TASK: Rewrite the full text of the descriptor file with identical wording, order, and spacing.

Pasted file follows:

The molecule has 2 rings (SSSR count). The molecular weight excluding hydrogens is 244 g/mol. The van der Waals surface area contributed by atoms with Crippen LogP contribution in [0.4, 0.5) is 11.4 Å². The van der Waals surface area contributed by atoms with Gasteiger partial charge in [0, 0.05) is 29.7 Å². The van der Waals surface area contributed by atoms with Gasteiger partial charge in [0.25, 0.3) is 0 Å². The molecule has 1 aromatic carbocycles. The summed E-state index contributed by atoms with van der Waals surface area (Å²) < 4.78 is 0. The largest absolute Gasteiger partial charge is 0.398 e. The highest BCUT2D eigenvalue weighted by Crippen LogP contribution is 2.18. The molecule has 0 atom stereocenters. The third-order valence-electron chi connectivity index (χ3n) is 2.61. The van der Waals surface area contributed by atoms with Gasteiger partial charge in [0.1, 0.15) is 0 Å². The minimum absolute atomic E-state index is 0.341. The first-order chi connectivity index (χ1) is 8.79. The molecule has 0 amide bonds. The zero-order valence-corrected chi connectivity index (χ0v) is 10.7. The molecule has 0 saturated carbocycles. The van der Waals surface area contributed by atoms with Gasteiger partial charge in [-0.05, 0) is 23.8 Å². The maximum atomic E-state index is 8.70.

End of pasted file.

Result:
The molecule has 2 rings (SSSR count). The molecular weight excluding hydrogens is 244 g/mol. The van der Waals surface area contributed by atoms with Crippen LogP contribution in [0.4, 0.5) is 11.4 Å². The van der Waals surface area contributed by atoms with Gasteiger partial charge in [0, 0.05) is 29.7 Å². The van der Waals surface area contributed by atoms with Gasteiger partial charge in [0.25, 0.3) is 0 Å². The molecule has 1 aromatic carbocycles. The summed E-state index contributed by atoms with van der Waals surface area (Å²) < 4.78 is 0. The largest absolute Gasteiger partial charge is 0.398 e. The highest BCUT2D eigenvalue weighted by Crippen LogP contribution is 2.18. The molecule has 0 atom stereocenters. The third-order valence-electron chi connectivity index (χ3n) is 2.61. The van der Waals surface area contributed by atoms with Gasteiger partial charge in [0.1, 0.15) is 0 Å². The minimum absolute atomic E-state index is 0.341. The first-order chi connectivity index (χ1) is 8.79. The molecule has 0 amide bonds. The zero-order valence-corrected chi connectivity index (χ0v) is 10.7. The molecule has 0 saturated carbocycles. The van der Waals surface area contributed by atoms with Gasteiger partial charge in [-0.05, 0) is 23.8 Å². The maximum atomic E-state index is 8.70.